“What do you like about Stein?” Danna asks, still a bit suspicious.

Specs rises to this. “Well, her work really broke with the narrative, linear, and temporal conventions of the nineteenth century. And she started experimenting with all that long before Faulkner, Woolf, or even Joyce.”

Danna nods aloofly. “She really doesn’t have any antecedents.”

Specs nods. “I’d say she was more influenced by Picasso than by any actual writers. She’s almost literature’s response to Cubism.”

This shatters the ice. “Holy crap! I wrote a whole thesis on Picasso’s influence on Stein!” Danna turns to Mitchell. “Former life,” she explains.

Mitchell nods politely. As if twenty-three-year-olds have those, he thinks. But he knows what she’s talking about. Danna majored in comparative literature and minored in philosophy (she picked up design and coding in her spare time, the brat). Because literature’s up there with color palettes in her pantheon of passions, it’s now on Mitchell to be the paranoid one, and he’s amped. You’d never know it to look at him, though. The flip side of his particular form of charisma is an ability to mask his agitations just as deftly as he can infect others with them.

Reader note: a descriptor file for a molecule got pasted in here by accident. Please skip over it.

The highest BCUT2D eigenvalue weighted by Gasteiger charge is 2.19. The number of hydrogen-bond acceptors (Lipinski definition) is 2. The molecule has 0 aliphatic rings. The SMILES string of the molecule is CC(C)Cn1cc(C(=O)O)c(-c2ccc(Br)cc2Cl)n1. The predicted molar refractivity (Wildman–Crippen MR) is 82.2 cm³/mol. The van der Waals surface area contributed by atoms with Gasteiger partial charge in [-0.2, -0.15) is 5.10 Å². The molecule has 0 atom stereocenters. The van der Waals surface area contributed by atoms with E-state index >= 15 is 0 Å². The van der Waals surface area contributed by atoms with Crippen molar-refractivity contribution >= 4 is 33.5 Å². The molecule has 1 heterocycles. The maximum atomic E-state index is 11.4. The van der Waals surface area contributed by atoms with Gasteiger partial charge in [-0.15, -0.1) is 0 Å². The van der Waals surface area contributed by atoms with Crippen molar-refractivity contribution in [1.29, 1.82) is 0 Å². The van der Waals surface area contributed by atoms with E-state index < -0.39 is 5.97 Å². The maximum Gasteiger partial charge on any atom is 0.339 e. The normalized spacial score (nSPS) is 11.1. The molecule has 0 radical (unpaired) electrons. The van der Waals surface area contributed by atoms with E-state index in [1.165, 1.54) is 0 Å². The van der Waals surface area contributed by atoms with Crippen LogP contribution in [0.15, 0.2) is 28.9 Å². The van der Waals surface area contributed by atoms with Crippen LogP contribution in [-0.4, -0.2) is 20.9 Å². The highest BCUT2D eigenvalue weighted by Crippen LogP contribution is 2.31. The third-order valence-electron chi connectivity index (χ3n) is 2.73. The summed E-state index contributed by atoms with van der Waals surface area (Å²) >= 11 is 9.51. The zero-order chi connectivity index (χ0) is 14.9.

“So where’d you discover your passion for Stein?” Danna continues, quite a bit more warmly.

Specs grins. “It’ll sound weird, but in Morocco, of all places. I did Peace Corps there, and dated another volunteer who was a huge reader.”

“Wait — ” Danna says. “You did Peace Corps in Morocco? When?”

“Three years ago.”

“Whoa! Well, this is random. But did you know a woman named Madison Parker while you were there?”

Specs gives her a stunned look. “Knew her? Madison was the girlfriend who taught me how to read!”

Danna breaks into delighted laughter, then explains that Madison was the older sister of a dorm mate of hers. “I had the biggest girl crush of my life on her!” she says. “We all did. She was so smart, and gorgeous, and funny. And going to Morocco for Peace Corps? That was fierce!”

“Well, thank you,” Specs jokes.

Danna laughs. “It was fierce for a blond woman. But you? I’ll give you ‘feisty.’ ” She’s beaming now, her features utterly vibrant, and drawing besotted looks from guys who hardly noticed her moments ago.

Soon, No-Specs jabs his buddy. “Time to go, man,” he says.

“We’re off to see the Black Keys at the Warfield,” Specs explains apologetically.

“Holy crap, I hate you!” Danna says, beaming even more incredulously. “They’re my favorite band ever! How’d you get tickets?”

No-Specs cups a hand around his mouth and mock whispers, “He’s buddies with their bass player,” as if spilling a secret his chum is too humble to share.